I understand the concept. but i am a firm believer that you also need to keep consistancy with your eating so your body knows what to expect. If you are constantly eating more to adjust because of a workout on the days you dont workout and eat normally your body will go into shock thinking it will not get the food it normally gets during workout days retaining fat. I'm sure there is a more technical way to explain this :) I just think there should be a way to turn it on and off. IF I was just maintaining i would be ok with it adjusting for my higher burn days. But for right now i want it to stay consistant.


Re: calorie confusion ...... there are lots of people who strive to keep calories "inconsistant" because their body adjusts to low caloric intake.

Zig-Zagging is the term for inconsistant calories.

You can maintain the same calories everyday .... just be sure you are eating enough. Maybe average things out for the week to incorporate your exercise calories. Your body requires calories for basic bodily function lungs, heart, brain, etc. When you eat too few calories .... your body will use existing fat stores (yeah!) ...... but also uses existing muscle mass when your intake is super low (nobody wants that!) ...... healthy weight loss is slow & steady.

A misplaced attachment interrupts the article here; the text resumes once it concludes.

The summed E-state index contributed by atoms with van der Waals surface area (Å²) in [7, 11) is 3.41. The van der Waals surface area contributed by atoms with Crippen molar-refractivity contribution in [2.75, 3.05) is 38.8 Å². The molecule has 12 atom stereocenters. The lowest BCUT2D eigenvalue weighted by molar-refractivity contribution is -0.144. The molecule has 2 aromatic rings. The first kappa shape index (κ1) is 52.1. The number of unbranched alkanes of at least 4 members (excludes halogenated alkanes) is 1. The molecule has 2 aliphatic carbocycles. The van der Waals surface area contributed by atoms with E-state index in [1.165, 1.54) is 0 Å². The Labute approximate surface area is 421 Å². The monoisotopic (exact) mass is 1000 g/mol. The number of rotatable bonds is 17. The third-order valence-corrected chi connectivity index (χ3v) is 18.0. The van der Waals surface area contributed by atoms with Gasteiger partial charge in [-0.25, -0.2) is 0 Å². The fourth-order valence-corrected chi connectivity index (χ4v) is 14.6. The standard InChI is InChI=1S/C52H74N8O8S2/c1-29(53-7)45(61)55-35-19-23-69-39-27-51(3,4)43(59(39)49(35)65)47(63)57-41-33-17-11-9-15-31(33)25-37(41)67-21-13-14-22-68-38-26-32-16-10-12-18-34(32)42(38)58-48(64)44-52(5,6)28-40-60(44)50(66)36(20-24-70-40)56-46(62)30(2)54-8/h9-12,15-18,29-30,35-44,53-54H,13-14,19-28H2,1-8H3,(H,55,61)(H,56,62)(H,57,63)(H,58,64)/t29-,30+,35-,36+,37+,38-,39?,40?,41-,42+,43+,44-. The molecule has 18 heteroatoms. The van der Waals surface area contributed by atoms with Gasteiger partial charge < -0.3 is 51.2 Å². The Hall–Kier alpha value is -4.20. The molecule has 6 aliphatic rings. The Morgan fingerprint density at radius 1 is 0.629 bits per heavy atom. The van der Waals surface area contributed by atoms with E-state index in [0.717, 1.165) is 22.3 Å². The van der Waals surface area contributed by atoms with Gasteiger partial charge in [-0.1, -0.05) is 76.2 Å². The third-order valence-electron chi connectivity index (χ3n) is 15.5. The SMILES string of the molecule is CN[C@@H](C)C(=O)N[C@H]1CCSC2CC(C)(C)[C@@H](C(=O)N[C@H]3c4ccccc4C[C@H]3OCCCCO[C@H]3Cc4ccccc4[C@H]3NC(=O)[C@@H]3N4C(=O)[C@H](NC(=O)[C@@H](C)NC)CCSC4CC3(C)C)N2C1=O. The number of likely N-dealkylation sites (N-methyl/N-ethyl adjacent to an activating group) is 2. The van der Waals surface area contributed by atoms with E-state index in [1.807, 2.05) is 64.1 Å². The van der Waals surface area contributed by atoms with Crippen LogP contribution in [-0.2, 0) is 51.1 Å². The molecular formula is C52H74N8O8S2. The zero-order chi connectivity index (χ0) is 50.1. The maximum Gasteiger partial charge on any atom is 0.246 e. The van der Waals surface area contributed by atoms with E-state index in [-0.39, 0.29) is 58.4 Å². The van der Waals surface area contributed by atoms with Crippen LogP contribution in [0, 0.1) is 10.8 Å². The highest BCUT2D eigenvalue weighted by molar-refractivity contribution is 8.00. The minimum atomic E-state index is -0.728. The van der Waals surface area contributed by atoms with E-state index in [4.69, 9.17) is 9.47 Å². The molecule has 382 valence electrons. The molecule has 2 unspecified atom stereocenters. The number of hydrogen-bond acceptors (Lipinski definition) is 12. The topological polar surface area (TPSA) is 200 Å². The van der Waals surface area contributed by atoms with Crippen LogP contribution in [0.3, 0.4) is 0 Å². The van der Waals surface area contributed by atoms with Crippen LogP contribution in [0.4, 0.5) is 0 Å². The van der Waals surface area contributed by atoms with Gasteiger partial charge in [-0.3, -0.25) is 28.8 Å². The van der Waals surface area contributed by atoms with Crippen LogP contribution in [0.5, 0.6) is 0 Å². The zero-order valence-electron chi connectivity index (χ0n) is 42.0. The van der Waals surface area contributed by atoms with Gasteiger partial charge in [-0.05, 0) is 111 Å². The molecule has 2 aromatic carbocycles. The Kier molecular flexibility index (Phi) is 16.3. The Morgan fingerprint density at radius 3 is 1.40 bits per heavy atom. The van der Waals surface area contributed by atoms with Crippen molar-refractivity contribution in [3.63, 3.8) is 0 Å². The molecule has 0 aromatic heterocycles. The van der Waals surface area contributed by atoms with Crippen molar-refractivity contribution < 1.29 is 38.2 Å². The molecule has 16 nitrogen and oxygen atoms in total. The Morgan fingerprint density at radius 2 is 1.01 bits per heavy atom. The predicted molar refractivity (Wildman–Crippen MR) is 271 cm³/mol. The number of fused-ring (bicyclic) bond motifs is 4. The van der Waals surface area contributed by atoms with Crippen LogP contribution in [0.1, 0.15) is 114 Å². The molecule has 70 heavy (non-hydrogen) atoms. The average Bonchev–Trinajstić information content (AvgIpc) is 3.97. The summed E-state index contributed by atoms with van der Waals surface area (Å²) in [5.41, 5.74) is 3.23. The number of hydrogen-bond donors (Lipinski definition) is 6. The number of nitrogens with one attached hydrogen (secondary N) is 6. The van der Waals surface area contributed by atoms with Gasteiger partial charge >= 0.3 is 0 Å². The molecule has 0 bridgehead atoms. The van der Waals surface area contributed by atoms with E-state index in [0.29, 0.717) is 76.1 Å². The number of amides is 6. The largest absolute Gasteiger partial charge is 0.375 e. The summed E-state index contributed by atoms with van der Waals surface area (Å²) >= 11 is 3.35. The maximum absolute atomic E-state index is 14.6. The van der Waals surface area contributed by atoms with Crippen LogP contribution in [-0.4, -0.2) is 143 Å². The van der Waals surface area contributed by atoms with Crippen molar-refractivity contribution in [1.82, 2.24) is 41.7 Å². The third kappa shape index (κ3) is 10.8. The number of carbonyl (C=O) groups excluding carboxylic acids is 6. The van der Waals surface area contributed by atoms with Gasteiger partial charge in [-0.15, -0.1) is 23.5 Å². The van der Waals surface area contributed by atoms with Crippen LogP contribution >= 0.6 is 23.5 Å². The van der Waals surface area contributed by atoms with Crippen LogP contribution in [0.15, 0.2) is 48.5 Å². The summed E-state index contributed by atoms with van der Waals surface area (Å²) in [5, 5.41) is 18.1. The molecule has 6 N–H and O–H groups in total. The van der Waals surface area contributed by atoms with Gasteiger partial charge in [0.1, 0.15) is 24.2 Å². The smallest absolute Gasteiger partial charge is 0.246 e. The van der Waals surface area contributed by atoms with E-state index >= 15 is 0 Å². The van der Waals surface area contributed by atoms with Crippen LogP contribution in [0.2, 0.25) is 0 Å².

February 1, 2013 11:02 AM
QUOTE:

I understand the concept. but i am a firm believer that you also need to keep consistancy with your eating so your body knows what to expect. If you are constantly eating more to adjust because of a workout on the days you dont workout and eat normally your body will go into shock thinking it will not get the food it normally gets during workout days retaining fat. I'm sure there is a more technical way to explain this :) I just think there should be a way to turn it on and off. IF I was just maintaining i would be ok with it adjusting for my higher burn days. But for right now i want it to stay consistant.